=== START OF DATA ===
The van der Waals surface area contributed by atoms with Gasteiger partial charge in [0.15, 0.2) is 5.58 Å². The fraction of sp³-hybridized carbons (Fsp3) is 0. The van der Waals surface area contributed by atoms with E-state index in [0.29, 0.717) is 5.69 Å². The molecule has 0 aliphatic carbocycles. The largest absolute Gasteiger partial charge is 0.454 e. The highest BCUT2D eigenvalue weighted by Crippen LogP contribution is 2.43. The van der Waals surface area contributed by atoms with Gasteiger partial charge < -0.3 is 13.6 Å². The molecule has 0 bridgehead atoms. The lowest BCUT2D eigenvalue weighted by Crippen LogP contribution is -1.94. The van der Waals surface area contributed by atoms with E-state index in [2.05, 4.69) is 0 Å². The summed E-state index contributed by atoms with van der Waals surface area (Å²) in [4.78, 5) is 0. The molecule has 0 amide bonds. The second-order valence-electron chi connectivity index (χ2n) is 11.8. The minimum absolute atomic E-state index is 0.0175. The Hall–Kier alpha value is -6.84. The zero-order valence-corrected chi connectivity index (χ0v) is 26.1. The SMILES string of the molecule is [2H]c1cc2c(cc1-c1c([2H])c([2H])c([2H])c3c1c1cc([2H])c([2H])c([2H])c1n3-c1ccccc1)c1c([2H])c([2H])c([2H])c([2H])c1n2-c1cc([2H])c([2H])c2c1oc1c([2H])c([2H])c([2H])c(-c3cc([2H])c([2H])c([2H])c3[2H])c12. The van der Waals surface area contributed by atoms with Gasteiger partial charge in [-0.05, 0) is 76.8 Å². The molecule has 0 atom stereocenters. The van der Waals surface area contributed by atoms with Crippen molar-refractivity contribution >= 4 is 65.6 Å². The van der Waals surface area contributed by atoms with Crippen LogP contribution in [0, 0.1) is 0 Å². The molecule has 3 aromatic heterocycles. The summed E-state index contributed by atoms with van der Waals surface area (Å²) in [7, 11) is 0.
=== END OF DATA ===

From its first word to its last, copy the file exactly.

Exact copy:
The van der Waals surface area contributed by atoms with Gasteiger partial charge in [0.15, 0.2) is 5.58 Å². The fraction of sp³-hybridized carbons (Fsp3) is 0. The van der Waals surface area contributed by atoms with E-state index in [0.29, 0.717) is 5.69 Å². The molecule has 0 aliphatic carbocycles. The largest absolute Gasteiger partial charge is 0.454 e. The highest BCUT2D eigenvalue weighted by Crippen LogP contribution is 2.43. The van der Waals surface area contributed by atoms with Gasteiger partial charge < -0.3 is 13.6 Å². The molecule has 0 bridgehead atoms. The lowest BCUT2D eigenvalue weighted by Crippen LogP contribution is -1.94. The van der Waals surface area contributed by atoms with E-state index in [2.05, 4.69) is 0 Å². The summed E-state index contributed by atoms with van der Waals surface area (Å²) in [4.78, 5) is 0. The molecule has 0 amide bonds. The second-order valence-electron chi connectivity index (χ2n) is 11.8. The minimum absolute atomic E-state index is 0.0175. The Hall–Kier alpha value is -6.84. The zero-order valence-corrected chi connectivity index (χ0v) is 26.1. The SMILES string of the molecule is [2H]c1cc2c(cc1-c1c([2H])c([2H])c([2H])c3c1c1cc([2H])c([2H])c([2H])c1n3-c1ccccc1)c1c([2H])c([2H])c([2H])c([2H])c1n2-c1cc([2H])c([2H])c2c1oc1c([2H])c([2H])c([2H])c(-c3cc([2H])c([2H])c([2H])c3[2H])c12. The van der Waals surface area contributed by atoms with Gasteiger partial charge in [-0.05, 0) is 76.8 Å². The molecule has 0 atom stereocenters. The van der Waals surface area contributed by atoms with Crippen molar-refractivity contribution >= 4 is 65.6 Å². The van der Waals surface area contributed by atoms with Crippen LogP contribution in [0, 0.1) is 0 Å². The molecule has 3 aromatic heterocycles. The summed E-state index contributed by atoms with van der Waals surface area (Å²) in [7, 11) is 0.